Friday, May 10, 2013

Find Your Passion Again And Follow It

I was in the car yesterday and NPR was doing a segment on college graduates and the common theme during those commencement addresses of "follow your passion!" As I was listening to this, it got me thinking about those writers who really have it figured out in the publishing business and those that might have forgotten this theme.

When we first started writing, what drove us was telling a great story. We had characters in our head that were, as one of my authors noted, "screaming to have their story told." We had plots and themes and we just wrote. Sure, there might have been fleeting thoughts flicking through our minds like hummingbirds around a feeder, but we ignored those thoughts and just kept writing.

As I got ready to write this post, I did have a thought and an angle I wanted to take, but, as I started looking at the research, I just didn't find what I was looking for. Still, I am going to venture to jump into this area without a net. What I thought I would have found in the research revolved around why people "self-publish." I had heard several authors say, in the early stages of self-publishing, choose this path because they could "write the story of their dreams." Money wasn't a factor. It was the passion and the joy of seeing a project through from its early infancy to the final published stage with pages between a cover.

The issue, however, was that when I started searching the net for writers who chose this path, for writers who answered the question "Why I chose self-publishing?" I was very disappointed. Post after post talked about the money. They talked about the business. They talked about the control of their work, not from the standpoint of creativity or of the passion of writing, it was all about business.


But, as you can see, that didn't stop me from continuing on with the post. I still do believe there are a lot of writers out there that have it figured out. They remember the joy of writing and why they are doing what they do! They are not being bogged down with the bottom line dollar figure or the business side of publishing.

I am wondering if this is one of the reasons why those "great books", those books that will eventually stand the test of time, seem to show up so infrequently any more. Sure, there are good books. Sure we see books that make us nod our heads and smile, but I question if these are the books that can move into the category of "great." What are they lacking? I do think it is that passion.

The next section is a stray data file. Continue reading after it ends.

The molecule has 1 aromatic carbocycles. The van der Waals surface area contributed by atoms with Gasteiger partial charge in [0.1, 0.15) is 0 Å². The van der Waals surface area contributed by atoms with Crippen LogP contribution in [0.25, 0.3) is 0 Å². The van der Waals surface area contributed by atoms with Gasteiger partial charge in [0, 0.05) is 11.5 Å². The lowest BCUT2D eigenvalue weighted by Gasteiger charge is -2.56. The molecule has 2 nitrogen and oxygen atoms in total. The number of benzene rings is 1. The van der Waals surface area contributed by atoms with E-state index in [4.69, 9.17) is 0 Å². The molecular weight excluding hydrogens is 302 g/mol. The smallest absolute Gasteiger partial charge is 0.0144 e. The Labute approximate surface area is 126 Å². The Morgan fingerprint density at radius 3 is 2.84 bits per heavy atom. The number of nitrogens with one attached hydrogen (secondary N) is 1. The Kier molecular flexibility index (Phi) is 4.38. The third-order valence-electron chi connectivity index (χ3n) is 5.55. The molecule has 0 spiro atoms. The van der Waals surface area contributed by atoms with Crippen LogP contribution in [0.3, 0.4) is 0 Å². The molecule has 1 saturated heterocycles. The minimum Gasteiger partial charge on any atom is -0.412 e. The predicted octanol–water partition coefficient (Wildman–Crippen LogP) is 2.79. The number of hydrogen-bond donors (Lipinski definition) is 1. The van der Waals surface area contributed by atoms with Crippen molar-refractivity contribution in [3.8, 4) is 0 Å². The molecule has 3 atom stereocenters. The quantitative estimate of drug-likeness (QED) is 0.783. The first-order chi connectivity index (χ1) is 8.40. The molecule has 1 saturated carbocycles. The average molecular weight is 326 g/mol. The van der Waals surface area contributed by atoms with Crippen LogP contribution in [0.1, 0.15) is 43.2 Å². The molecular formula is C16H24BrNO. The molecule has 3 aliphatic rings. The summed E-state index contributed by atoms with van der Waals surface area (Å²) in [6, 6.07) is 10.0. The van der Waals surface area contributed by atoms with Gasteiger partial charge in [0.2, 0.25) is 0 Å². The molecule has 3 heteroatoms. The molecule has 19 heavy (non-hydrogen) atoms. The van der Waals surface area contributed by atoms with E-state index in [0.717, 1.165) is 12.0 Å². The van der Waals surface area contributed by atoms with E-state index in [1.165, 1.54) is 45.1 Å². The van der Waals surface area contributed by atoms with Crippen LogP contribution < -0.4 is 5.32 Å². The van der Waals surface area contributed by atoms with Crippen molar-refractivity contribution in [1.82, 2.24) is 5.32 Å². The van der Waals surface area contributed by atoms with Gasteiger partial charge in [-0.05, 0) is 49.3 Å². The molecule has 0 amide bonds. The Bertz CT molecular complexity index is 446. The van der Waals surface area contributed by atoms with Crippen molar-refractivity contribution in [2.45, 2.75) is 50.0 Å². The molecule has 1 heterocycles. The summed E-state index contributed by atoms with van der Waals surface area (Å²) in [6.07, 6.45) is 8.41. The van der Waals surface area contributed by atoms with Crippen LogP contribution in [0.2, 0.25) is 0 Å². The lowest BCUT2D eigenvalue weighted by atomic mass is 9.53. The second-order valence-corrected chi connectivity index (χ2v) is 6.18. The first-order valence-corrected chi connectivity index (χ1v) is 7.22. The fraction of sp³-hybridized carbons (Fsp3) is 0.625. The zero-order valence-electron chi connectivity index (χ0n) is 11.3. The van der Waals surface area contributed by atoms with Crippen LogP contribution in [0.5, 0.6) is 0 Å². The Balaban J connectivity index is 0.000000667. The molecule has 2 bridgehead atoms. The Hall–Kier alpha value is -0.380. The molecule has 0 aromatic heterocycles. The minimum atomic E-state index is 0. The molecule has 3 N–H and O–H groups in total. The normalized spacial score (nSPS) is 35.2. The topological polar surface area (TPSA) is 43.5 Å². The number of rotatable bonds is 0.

As we enter this coming weekend, I think it is something we all need to think about when it comes to our writing. Are we writing because of the passion, or are we just saying this just to make a public statement? Are we being driven by the dollar figure or by the desire to just tell a great story?

Just something to consider.


P.S. And please take the time this weekend to thank your mother and those who are mother figures to you! Would you really be where you are without them?


  1. I've thought this many times but always 'hit the brakes' when it came to writing a story just because it needed to be told. Why? I guess because these days it seems we writers are told time and time again to make sure we know our target audience, our genre, what publisher we're targeting and the list goes on. This is exactly what got me into trouble just recently. I had finished a novella that seemed to flow from my fingers. It was so much fun to write and looking back I realized that not once did I think about where it would fit, who would read it and who would publish it. The first editor to read it liked it but it didn't fit their needs at the moment. I pitched it during an online event and out of all those pitches an editor asked for a full. I sat scratching my head about that because I'd been struggling with what to write next. The idea I was really enamored with might not work here or there or anywhere. Yet it was calling to me. Like that novella idea. It finally dawned on me that I needed to get back to writing just for the joy of it. To not worry about if it would sell, where it would sell, would it earn any just enjoy the journey.

  2. If we lack passion in what we write, readers will lack passion when they read our work. I have friends who self publish. The bottom line is they can't get an agent/publisher so they go ahead. It's mighty hard work and none of them really make any money in the short term and I don't they will in the long term.

    Great post as always.